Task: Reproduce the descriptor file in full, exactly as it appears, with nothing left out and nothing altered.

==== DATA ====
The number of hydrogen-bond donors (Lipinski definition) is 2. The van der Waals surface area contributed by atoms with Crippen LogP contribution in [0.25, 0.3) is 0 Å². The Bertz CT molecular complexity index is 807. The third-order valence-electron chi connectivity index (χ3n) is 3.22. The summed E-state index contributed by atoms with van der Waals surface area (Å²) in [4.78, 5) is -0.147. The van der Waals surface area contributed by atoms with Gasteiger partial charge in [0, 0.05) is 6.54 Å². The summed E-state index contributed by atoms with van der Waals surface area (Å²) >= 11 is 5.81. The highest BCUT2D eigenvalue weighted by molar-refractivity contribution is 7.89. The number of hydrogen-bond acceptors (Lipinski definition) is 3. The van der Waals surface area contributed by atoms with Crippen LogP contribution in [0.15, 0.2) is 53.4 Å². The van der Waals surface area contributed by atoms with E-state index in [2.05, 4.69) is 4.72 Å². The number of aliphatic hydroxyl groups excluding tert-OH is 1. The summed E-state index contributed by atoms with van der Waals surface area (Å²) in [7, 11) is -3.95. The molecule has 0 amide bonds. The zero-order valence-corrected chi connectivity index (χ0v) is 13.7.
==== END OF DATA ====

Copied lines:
The number of hydrogen-bond donors (Lipinski definition) is 2. The van der Waals surface area contributed by atoms with Crippen LogP contribution in [0.25, 0.3) is 0 Å². The Bertz CT molecular complexity index is 807. The third-order valence-electron chi connectivity index (χ3n) is 3.22. The summed E-state index contributed by atoms with van der Waals surface area (Å²) in [4.78, 5) is -0.147. The van der Waals surface area contributed by atoms with Gasteiger partial charge in [0, 0.05) is 6.54 Å². The summed E-state index contributed by atoms with van der Waals surface area (Å²) >= 11 is 5.81. The highest BCUT2D eigenvalue weighted by molar-refractivity contribution is 7.89. The number of hydrogen-bond acceptors (Lipinski definition) is 3. The van der Waals surface area contributed by atoms with Crippen LogP contribution in [0.15, 0.2) is 53.4 Å². The van der Waals surface area contributed by atoms with E-state index in [2.05, 4.69) is 4.72 Å². The number of aliphatic hydroxyl groups excluding tert-OH is 1. The summed E-state index contributed by atoms with van der Waals surface area (Å²) in [7, 11) is -3.95. The molecule has 0 amide bonds. The zero-order valence-corrected chi connectivity index (χ0v) is 13.7.